In a continuing sign that Asian hedge funds are ramping up their operational infrastructures, Dymon Asia Capital (Singapore) Pte, Asia’s best performing hedge fund in 2011, has hired David Chan as CEO reported Bloomberg this week.
Chan, a former head of macro trading at Goldman Sachs in Asia, has also been made a partner of the firm founded by Danny Yong. The appointment will help strengthen its interest rate trading. Chan will manage the investment team according to Yong, who has moved to firm up the management team in order to allow him to focus more on trading having seen Dymon Asia’s assets grow to USD2.85billion (as of February 2012). This June, Yong also appointed Jay Luo, former head of SAC Capital Advisors LP’s APAC operations, as president and partner.
Commenting on Chan’s appointment, Yong said that right now the fund’s investments are skewed towards foreign exchange, “where a large part of our risk and revenues are derived”. He added: “David’s strong foundation in Asian interest rate trading, as well as his track record in building world-class trading businesses, will be hugely complementary to our existing business and will help us achieve our goal of becoming Asia’s premier macro hedge fund manager.” Chan said he shared the same vision and philosophy of Yong in terms of running a trading business: “I am confident that I would be able to leverage my trading and management experience to add to the business,” said Chan.
AsianInvestor this week reported that Joe Chan’s Galaxy Asset Management, one of Hong Kong’s longest running hedge funds, had decided to shutter its China Absolute Return Ucits hedge fund just 19 months after inception. The fund, which at the time was the first Ucits-compliant, China-focused hedge fund to be launched by an Asian fund manager, launched with USD30million in November 2010. It has now earned another, albeit unwelcome, first by becoming the first known closure of a China alternative Ucits fund by an Asian manager.
The fund ceased trading at the end of May according to a Galaxy spokesperson. Based on the firm’s flagship Galaxy China Opportunities Fund, an equity long/short strategy, the aim was to tap into European investor appetite for China growth. However, it seems performance was not up to scratch: down 5.18 per cent between 1 May and 21 May, and down 26.04 per cent to 21 May since inception.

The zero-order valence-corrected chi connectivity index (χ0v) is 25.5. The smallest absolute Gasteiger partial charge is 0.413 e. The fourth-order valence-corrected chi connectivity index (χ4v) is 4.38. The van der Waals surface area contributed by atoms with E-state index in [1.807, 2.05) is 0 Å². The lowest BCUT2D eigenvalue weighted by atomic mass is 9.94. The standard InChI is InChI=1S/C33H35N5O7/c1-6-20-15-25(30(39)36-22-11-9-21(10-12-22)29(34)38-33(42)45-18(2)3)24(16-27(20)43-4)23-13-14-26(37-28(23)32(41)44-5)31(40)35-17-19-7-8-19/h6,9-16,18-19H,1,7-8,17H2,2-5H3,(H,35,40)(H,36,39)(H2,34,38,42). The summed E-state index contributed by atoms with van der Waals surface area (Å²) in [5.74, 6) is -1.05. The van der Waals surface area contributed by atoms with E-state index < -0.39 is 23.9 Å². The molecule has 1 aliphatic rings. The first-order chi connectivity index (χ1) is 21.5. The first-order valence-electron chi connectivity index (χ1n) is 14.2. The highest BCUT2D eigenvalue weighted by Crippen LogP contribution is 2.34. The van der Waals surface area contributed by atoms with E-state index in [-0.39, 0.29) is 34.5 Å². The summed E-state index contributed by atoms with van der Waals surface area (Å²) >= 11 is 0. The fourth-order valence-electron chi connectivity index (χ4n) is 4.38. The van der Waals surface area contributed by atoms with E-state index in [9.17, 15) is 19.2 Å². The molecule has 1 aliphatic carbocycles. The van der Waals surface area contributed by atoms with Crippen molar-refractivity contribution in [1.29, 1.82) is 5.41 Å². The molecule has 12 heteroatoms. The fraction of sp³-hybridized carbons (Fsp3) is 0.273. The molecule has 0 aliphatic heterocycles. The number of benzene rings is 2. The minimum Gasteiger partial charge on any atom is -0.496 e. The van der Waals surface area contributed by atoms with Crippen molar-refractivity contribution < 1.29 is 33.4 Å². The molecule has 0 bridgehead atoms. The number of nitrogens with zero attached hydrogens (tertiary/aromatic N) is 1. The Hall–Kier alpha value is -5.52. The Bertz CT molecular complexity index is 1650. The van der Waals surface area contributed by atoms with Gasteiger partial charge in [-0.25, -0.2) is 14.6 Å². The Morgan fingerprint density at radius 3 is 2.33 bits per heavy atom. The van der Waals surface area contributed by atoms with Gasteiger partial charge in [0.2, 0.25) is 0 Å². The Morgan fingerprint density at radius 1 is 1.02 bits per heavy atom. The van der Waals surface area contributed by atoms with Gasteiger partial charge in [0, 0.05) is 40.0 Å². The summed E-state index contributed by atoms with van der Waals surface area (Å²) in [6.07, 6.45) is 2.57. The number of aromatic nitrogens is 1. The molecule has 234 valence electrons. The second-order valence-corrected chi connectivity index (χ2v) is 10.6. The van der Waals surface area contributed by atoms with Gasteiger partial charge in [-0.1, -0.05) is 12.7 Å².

The fund was offered on Merchant Capital’s Dublin-domiciled Ucits platform. At the time, Galaxy decided against establishing its own Ucits-compliant structure. However, according to the spokesperson the primary reason for closing the fund was to “change the platform we worked with to our own platform”, without elaborating further.
Factorial Management Ltd, one of Hong Kong’s newest second generation hedge fund managers, has selected Imagine Software’s integrated real-time portfolio and risk management system reported Business Wire. The firm, which invests across asset classes, will use Imagine as its core front, middle and back office system. “Our multi-asset class approach required a powerful system with integrated portfolio and risk management capabilities and the capacity to handle a wide range of instruments, which Imagine provided,” said Barun Agarwal, CIO of Factorial.
Specifically, Imagine will be used as the internal booking and accounting system, interfacing directly with Factorial’s administrators and prime brokers, in addition to providing portfolio and risk management support. Newly appointed COO of Factorial, Adam Wallace, explained that Factorial’s investment and non-investment teams wanted a “best of breed” system.
“Following a comprehensive evaluation of nearly half a dozen applications, we found Imagine to be the optimal solution for us,” commented Wallace. “It provided institutional-grade functionality in a cost-effective, cloud-based system that satisfied our operational and risk requirements from front to back.”
Can Korea successfully cultivate a homegrown hedge fund industry? That was the issue discussed last month at the Korea Investment Conference. The executive panel included the likes of Michael Chin, CEO, UBS Hana Asset Management; Michael Kim, managing director, Daewoo Securities and Patrick Mange, deputy CEO, Shinhan BNP Paribas Asset Management. As the CFA Institute detailed in their blog this week, a number of key points were raised.
Firstly, hedge funds as an asset class are needed in Korea to allow for better portfolio diversification but some regulatory fine-tuning is required. The bulk of funds are still inward-focused on Korea’s domestic market; expanding to overseas markets will be key for getting better performance and risk diversification. Given that long/short equity strategies dominate Asia, the panel believed that they would also necessarily dominate in what is, after all, a first step for Korea’s hedge fund industry.
Of the 15 Korea-style hedge funds in operation, around 80 per cent are reporting negative performance and high volatility, which suggests that managers keen on chasing beta and not paying attention to risk-adjusted returns still have a lot to learn; particularly if they harbour ambitions of attracting institutional investors.
The panel agreed that there was a substantial need to import talent. Those that have returned to Korea from Wall Street and London are finding it difficult to deal with local investors who want to know about performance on a daily basis, demonstrating their limited knowledge of exactly how hedge funds work. Another key take-away was that in the prime brokerage space there is a lack of good administrative systems, risk management systems, trading platforms and securities lending services.